29 Types of City
John Spacey, August 22, 2018 updated on October 17, 2021
Cities are large human settlements. As complex systems, cities feel alive and are analogous to people or other living things. Indeed it is common to describe cities with the same words used to describe people such as lively, boring or friendly. The following are the basic types of city.
Global CityA city that acts as a hub for global systems such as the global economy. These are large, affluent cities that can handle large numbers of visitors and events each day without the locals even noticing.
Cosmopolitan CityA city with high cultural competence such that the locals commonly interact with people from different backgrounds in a generally inclusive, productive and positive way.
Planned CityA city that has been developed according to a plan with private capital funding most development. For example, the grid-like layout of many North American cities such that they have a repetitive and simple layout.
Emergent CityA city with a history of relatively free development whereby people built things without having to align to a unified plan. This is a chaotic process known as emergence. Emergent cities tend to have a great deal of character but are inefficient.
Centrally Planned CitiesCommunist cities or socialist cities where the government builds most or all of the buildings. These tend to be extremely repetitive and austere with row after row of indistinguishable low quality apartment blocks.
Overdesigned CitiesRigid urban planning bureaucracies that work to prevent any interesting architecture or neighborhoods from emerging. These tend to be repetitive and uninspiring but not necessarily austere.
Smart CitiesA marketing term for the use of information technology by cities. This can be used to make cities efficient and resilient or can create problems such as excessive controls and monitoring.
Vertical CitiesCities with high density achieved with tall buildings. These can be stimulating places with lively streets and significant public space or can be bland places with little public space and significant automobile infrastructure.
Overcrowded CitiesCities with high population density that lack space for everyone such that average residential space per person is low.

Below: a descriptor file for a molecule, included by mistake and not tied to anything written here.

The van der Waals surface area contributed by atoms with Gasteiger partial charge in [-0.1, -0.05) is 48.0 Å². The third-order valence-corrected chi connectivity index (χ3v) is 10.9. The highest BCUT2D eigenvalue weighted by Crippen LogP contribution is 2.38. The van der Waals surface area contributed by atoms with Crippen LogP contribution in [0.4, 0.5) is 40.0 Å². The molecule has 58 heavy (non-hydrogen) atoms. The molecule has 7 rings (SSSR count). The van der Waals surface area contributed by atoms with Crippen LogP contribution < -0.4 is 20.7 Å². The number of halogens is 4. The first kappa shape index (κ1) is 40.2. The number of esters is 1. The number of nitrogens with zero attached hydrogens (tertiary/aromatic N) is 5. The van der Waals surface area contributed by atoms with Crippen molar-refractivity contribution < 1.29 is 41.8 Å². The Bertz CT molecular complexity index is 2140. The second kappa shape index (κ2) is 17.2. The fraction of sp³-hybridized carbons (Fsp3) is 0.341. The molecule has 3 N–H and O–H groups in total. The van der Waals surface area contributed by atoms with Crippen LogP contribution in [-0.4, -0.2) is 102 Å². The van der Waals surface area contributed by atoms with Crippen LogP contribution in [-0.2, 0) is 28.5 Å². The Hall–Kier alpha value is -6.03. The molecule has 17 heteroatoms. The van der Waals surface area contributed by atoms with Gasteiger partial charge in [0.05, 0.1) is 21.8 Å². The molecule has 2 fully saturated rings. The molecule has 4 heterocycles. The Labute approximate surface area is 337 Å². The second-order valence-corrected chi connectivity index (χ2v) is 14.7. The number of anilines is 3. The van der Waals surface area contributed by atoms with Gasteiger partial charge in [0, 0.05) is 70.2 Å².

Low-Density CitiesCities with low-density such that they are sprawling as compared to their population. These consist of mostly single-family homes on large lots. This can feel disconnected and create high travel overhead such as traffic jams and long commutes.
Walkable CitiesCities with high walkability whereby people may walk or cycle to everything they need such as work, shopping, dining, entertainment, public space and services. This is accomplished with dense neighborhoods that are mixed-use.
Automotive CityA city that devotes a great deal of its land to automobile infrastructure. In some cases, these feel cold and disconnected. For example, they may lack public space.
Bubble CitiesCities that expanded rapidly in a period of economic excess followed by an economic decline that can slow development for many decades. When this occurs, these cities appear to be frozen in time.
Ghost TownA city in demographic decline or a bubble city that has been overbuilt to the extent that it has low occupancy.
Industrial CityA city with industrial infrastructure such as ports and facilities such as factories. These have jobs but may offer low quality of life due to factors such as pollution.
Advanced EconomyA city with an advanced economy. For example, a city with a thriving economy based on public services such as universities and high value commercial facilities such as the headquarters of multinational firms. This produces high salary jobs that may output little or no local pollution.
Capital CityA city that functions as a national or regional capital such that it has many government jobs and government contracts.
Financial CenterCities with an advanced economy may be concentrated in a single industry such as a financial center that has an economy largely based on financial services.
Fashion CapitalA city that greatly influences fashion on a global basis. These are often influential in other cultural areas such as art, cuisine and literature.
MetropolisA city with a core population over 1 million.
MegacityA city with a core population over 10 million.
ConurbationA region that physical resembles a very large single city that is politically divided into separate cities. For example, the Kanto region of Japan that includes Tokyo, Chiba, Saitama and Yokohama amongst other cities with a collective population over 42 million people.
Commuter TownA commuter town, or bedroom community, is a city where most of the residents commute to a larger city for work.
Edge CityAn edge city is a suburban city that has more jobs than local residents. An edge city sits on the edge of a larger city but has its own economy and culture.
Tourist CityA city that attracts a large number of tourists relative to the local population.
Historic CityA city with significant heritage such as historic buildings and sites.
Multicultural CityA city with many distinct ethnic neighborhoods with their own culture.
Melting PotA city that is ethnically diverse without separate ethnic neighborhoods.
Resilient CityA city that is sustainable for people and planet and resilient to stresses such as sudden change, disasters and shortages. This generally implies a high quality of life and a robustness that preserves this for future generations.
City TypesThis is the complete list of articles we have written about city types.
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